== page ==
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2003-04-08 Iraq
Denied Entry Into Iran, Ansar Fighters Surrender
Denied entry into neighboring Iran, scores of Islamic militants who had retreated into the mountains during recent attacks by US forces are trudging through snow and across fields to surrender to Kurdish fighters in northern Iraq. The Ansar Al-Islam guerrillas are considered terrorists, would-be suicide bombers with ties to Al-Qaeda. But as 15 of them sat in the dimness of a cinder-block house here Sunday, some with frostbitten toes, they seemed more misguided and scared than dangerous.
Until they exploded, anyway...
Some are boys. Others said they had never fired at an enemy. Upon surrendering Sunday, their weapons were seized, their watches and combs confiscated. And in their cracked and muddy shoes, they were put on a bus and shipped to jail.
Good place for them.
More than 300 Ansar guerrillas have agreed to surrender in the coming days to the Kurdish government, according to Abdullah Haji Mahmood, a commander in the Kurdish Socialist Party who negotiated the deal. Among them are Ansar leaders, including Abdullah Shafee, Mohammad Hassan, and a man identified as Dr. Omer.
Ansar was defeated in a two-day battle last month when US Special Forces and 6,000 Kurdish fighters attacked their strongholds along the Iranian border. About 250 of Ansar’s 700 fighters were killed; others fled over the mountains and sought refuge in Iran.
Let's see, 250 dead, 300 surrender, carry the one, that's around 150 bad guys missing.
I think there were more killed in the bombardment and the 250 were killed in the ground assault. We're pretty close to accounting for all 600-700 of them...
But Kurdish officials said Iran has played a critical role in squeezing Ansar militants by preventing them from crossing the border, even for medical treatment. Although the Kurds have been asking Tehran to help isolate Ansar for months, Iran acted only after quiet US intervention, through both secret talks and diplomatic messages via Swiss diplomats, a ranking Kurdish official said Sunday. “Iran is pushing back Kurdish members of Ansar,’’ the official said. “Iran even refused to help the wounded. Perhaps the Iranians understand English better than Kurdish.’’
They understand English: Cruise missile, JDAM, Boeing, Marines, Special Forces, regime change, words like that.
Other Kurdish officials, however, said the Iranians are still holding a number of Ansar’s leaders, including bombmaker Ayub Afghani and Hemin Benishari, who allegedly specialized in military tactics and assassinations.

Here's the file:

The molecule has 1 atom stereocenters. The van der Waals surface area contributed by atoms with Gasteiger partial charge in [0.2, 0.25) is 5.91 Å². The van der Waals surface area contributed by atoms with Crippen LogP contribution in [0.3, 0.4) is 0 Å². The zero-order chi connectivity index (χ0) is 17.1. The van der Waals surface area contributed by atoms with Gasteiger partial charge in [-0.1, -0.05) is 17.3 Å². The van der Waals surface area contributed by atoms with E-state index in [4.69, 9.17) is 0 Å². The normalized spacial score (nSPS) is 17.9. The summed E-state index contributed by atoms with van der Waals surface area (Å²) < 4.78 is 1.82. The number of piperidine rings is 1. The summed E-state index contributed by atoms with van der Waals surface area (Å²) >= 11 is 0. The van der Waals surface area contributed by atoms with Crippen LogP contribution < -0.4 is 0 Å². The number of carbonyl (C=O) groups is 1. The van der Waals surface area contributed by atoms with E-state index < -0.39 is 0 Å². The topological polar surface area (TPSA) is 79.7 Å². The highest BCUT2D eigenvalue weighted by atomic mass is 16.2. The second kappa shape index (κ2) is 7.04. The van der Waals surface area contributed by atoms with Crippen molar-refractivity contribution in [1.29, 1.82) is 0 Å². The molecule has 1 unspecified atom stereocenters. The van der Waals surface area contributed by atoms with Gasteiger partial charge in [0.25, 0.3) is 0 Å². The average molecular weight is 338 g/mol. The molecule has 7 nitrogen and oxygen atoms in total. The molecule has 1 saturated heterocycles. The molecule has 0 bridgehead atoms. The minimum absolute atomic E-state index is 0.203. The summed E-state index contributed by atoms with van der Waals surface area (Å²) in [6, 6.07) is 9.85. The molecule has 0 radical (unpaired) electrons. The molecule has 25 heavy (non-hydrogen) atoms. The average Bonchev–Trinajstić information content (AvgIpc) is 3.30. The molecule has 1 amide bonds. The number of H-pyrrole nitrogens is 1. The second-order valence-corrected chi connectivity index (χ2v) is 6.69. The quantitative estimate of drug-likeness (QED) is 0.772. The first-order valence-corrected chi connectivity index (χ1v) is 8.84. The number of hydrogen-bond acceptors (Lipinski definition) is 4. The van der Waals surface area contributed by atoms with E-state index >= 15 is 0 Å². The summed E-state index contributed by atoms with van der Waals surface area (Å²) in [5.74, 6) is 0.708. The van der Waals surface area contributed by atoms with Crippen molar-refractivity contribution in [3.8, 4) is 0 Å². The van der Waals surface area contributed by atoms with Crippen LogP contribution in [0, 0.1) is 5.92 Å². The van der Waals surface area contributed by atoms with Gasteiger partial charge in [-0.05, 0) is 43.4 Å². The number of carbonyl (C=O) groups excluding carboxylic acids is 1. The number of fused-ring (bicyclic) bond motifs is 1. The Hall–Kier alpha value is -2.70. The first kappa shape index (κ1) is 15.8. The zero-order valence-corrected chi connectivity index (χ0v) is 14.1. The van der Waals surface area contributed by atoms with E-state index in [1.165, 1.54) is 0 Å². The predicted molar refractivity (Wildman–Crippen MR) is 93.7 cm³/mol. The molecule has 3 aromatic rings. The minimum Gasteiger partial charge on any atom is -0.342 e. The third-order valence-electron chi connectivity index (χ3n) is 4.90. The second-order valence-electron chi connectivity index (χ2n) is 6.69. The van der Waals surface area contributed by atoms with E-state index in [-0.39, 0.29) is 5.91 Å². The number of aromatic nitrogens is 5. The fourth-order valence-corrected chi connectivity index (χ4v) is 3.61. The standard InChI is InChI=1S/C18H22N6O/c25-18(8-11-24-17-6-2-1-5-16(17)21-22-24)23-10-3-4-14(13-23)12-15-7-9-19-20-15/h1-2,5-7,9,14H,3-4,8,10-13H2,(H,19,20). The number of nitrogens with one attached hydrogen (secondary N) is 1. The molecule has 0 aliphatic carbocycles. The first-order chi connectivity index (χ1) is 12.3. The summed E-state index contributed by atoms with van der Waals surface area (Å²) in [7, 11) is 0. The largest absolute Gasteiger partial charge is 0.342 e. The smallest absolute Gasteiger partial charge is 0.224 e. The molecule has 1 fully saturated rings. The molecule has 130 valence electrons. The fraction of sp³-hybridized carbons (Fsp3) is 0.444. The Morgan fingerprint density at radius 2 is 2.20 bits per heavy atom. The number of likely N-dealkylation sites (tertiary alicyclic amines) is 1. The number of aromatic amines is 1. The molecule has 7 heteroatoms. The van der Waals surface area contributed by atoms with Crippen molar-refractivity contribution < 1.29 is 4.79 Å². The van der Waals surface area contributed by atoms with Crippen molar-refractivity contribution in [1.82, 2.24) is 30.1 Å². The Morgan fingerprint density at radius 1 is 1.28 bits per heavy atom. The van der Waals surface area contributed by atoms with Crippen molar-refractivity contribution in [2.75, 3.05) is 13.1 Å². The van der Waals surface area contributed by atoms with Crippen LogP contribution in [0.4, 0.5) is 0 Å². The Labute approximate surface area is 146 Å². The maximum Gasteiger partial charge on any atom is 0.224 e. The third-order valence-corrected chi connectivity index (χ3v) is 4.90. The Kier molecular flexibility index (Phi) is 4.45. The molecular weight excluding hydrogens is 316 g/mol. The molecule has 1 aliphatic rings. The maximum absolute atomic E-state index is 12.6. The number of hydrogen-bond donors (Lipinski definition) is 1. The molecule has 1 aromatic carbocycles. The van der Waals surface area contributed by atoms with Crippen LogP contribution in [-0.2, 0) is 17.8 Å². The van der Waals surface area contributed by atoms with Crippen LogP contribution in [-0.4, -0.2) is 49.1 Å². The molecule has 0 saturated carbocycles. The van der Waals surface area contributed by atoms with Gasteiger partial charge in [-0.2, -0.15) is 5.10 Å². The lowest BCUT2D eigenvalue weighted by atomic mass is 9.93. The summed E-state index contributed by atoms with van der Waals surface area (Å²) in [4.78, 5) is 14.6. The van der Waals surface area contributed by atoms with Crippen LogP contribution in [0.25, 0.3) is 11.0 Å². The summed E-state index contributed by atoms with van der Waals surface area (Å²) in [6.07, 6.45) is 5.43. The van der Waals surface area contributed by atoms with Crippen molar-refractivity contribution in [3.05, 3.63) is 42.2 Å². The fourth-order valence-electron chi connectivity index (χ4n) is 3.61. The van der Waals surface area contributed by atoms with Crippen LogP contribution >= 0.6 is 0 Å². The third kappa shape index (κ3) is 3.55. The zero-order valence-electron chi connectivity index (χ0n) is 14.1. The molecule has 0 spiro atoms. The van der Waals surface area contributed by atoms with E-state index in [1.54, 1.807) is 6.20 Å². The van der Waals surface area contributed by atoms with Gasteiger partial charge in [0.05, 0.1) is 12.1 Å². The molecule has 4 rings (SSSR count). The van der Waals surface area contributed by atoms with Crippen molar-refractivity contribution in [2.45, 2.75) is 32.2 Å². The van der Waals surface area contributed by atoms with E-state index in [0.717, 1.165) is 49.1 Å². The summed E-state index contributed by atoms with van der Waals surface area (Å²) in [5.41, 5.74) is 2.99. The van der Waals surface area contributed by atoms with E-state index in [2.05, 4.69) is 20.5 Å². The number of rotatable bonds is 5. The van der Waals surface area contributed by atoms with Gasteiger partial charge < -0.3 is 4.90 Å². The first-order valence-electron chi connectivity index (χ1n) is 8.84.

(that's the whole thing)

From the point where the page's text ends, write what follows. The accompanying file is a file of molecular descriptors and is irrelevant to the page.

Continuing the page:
Holding is better than on the loose.
And Kurdish authorities are investigating whether Iran gave Arabs who belonged to Ansar safe passage to a third country.
Surprise meter didn't twitch
Although made up largely of radical Kurds, Ansar had an estimated 120 hard-core Arab fighters from Yemen, Morocco, Israel, Tunisia and other countries.
As they say, "The Usual Suspects". These would be the missing bad guys.
A number of them trained in Al-Qaeda’s camps in Afghanistan, and Washington claims Ansar manufactured chemical agents and was a terrorist bridge between the Middle East and Europe. Many of the Ansar fighters who have surrendered, however, “are different from Osama Bin Laden and Al-Qaeda,’’ said Mahmood, whose men guarded and fed the guerrillas until they were taken to prison. “Most of them are brainwashed youths,’’ he said.
Probably more like the Pak madrassah trash that swarmed into Afghanistan to fight the infidels and got slaughtered in droves...
“We believe they have been cheated and deceived and don’t really believe what Ansar teaches... We have two options: to forgive them, or kill them. If we kill them, we will be no better than them.’’ Younger fighters not involved in killings will be released to their families following “elaborate security checks,’’ said Barham Salih, prime minister of the Patriotic Union of Kurdistan, which governs the eastern half of the Kurdish enclave in northern Iraq. “We will investigate. This is not about vengeance. It’s about justice.’’
The Kurds have got their act together.
Posted by Steve 2003-04-08 10:06 am|| E-Mail|| Front Page|| [846 views since 2007-05-07]  Top

#1 Why did we try to deal with Turkey again? Maybe Bush should start pushing for a sovereign Kurdistan as soon as the dust settles around Baghdad. The Kurds have caught a raw deal from all sides since the Ottomans ruled the steppe, and this is just the kind of stunt Bush would pull to teach the Turks a lesson.

Rise Kurdistan rise!
Posted by defscribe  2003-04-08 12:04:19||   2003-04-08 12:04:19|| Front Page Top

#2 The Turks had their chance to be part of the solution. When they blocked the 4ID entrance through Turkey, they became part of the problem.
Posted by Douglas De Bono  2003-04-08 13:25:29|| [www.douglasdebono.com]  2003-04-08 13:25:29|| Front Page Top


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